My biggest complaint over here is really the lack of clarity and/or consistency, even in a given state. Federal regs differ from BLM to Forest Service and State regulations differ from stream to stream, and county property (under bridges on county roads) seams to have its own rules.
Then, when you finally get the regs figured out and are ready to go find some gold, figuring out what is already claimed is damn near impossible. LR2000 is helpful, but not up to date, so the BLM says to check with county records first. County records are like sifting through split pea soup. There's software out there, but I've not seen anything, anywhere that essentially marked what was claimed and what was not, and was actually current, with ALL the claims.
If we're so heavily regulated, you'd think somebody in that overbearing beurocracy would know what was claimed and what was not - today, when I'm looking for the information. Then again, if I did stumble upon somebody else's claim, from everything I've read, nobody will do anything about it (unless of course, the claim holder fires a few shots at me).
The truth is, the filing fees on a claim don't even cover the cost of processing the claim, let alone administration, law enforcement, etc, so we get a bunch of other entities with their own agendas and regs. Personally, I'd pay more in fees if it meant more clarity and protections for claim holders.
Anyway, here's the article. Found at news24.com:
Did that really say 31,509 people arrested for panning for gold without a permit since November?!?! The missing comma is a little confusing, but proper grammar is different from country to country, and the article is from South Africa.
Zim magistrate caught panning 28/02/2007 12:09 -
Johannesburg - A Harare magistrate and seven other people will appear in court before the end of this week for allegedly prospecting for gold without a permit, Zimbabwe's Herald Online reported.
The magistrate, who borrowed a friend's car to go on an illegal gold panning mission in Mhangura, was arrested at the weekend.
He is reported to have run away from the police who pursued him for about eight kilometres before finally catching him. He was arrested together with seven other suspects.
The arrests were made when a team of plainclothes police officers visited the area to assess the situation prior to a raid.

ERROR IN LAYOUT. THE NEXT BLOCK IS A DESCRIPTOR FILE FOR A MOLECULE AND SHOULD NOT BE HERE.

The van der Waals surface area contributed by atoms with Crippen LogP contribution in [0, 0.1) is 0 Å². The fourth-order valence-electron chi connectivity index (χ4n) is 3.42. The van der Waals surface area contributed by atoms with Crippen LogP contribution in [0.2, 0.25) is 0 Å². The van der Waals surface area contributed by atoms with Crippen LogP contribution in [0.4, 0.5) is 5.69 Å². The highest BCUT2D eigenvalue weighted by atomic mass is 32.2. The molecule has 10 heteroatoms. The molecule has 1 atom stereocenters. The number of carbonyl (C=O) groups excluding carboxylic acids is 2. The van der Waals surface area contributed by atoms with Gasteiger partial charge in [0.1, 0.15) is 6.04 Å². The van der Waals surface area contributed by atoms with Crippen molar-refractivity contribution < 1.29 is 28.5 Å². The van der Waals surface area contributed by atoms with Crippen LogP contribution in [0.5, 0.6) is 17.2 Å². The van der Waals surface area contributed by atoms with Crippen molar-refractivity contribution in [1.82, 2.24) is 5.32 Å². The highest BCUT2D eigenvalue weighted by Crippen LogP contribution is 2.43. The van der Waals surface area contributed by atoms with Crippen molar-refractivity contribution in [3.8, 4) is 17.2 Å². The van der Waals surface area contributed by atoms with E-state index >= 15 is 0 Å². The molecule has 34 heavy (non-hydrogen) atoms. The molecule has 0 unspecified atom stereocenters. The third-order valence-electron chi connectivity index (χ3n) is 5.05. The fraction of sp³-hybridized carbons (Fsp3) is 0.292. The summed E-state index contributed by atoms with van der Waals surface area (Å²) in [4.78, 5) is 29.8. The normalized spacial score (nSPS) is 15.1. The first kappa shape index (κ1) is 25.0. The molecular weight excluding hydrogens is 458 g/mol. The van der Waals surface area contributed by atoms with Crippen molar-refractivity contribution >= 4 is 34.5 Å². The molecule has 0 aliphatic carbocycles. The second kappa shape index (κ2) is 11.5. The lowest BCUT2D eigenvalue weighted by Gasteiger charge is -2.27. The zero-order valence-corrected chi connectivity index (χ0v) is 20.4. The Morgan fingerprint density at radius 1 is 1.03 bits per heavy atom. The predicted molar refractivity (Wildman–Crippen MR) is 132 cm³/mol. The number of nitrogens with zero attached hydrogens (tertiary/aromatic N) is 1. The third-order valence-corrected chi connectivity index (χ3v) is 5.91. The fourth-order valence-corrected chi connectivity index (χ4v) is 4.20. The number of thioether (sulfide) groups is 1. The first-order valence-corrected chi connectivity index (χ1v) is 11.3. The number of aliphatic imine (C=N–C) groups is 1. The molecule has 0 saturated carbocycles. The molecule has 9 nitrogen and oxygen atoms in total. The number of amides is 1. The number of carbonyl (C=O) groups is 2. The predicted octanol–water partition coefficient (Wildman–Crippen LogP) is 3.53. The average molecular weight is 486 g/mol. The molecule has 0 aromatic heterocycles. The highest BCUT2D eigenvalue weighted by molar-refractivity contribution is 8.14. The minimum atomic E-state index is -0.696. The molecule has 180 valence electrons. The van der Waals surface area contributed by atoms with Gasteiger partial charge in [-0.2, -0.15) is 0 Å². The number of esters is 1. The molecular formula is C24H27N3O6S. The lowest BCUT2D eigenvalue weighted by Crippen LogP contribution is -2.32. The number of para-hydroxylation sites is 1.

It is alleged that four officers approached the magistrate and started chatting with him, pretending to be gold dealers.
While discussing strategies to evade police - who are currently conducting Operation Chikorokoza Chapera/Isitsheketsha Sesiphelile to clamp down on illegal mining activities - a group of uniformed officers suddenly appeared.
"The magistrate, who was holding a panning rod, a pick and had folded his trousers knee-high, dropped the equipment at the sight of the police officers and took to his heels," police spokesman chief superintendent Oliver Mandipaka said.
"The magistrate and seven others are all being charged under Section 392 (A) as read with Section 392 of the Mines and Minerals Act Chapter 21:05. This means they were prospecting for gold without a permit," he said.
Mandipaka said the suspects were expected to appear in court this week.
He said since the commencement of Operation Chikorokoza Chapera last November, police had arrested 31 509 people who were found panning for gold without permits.
That says to me, either (or any combination of the following):
- There's a lot of gold in South Africa
- The Magistrate gig doesn't pay much
- Permits are freaking tough to get
- The people are poor, poor, poor
- The mining companies run the government and don't like competition from the little guys
I don't know the political situation over there, nor have I been prospecting in South Africa, but that's an aweful lot of arrests. All I had to contend with yesterday was sleet, rain, wind, high water and a lack of a good spot to set up my sluice. Hate to have to keep an eye over my shoulder for the cops the whole time too...
BTW, anyone know what a panning rod might refer to?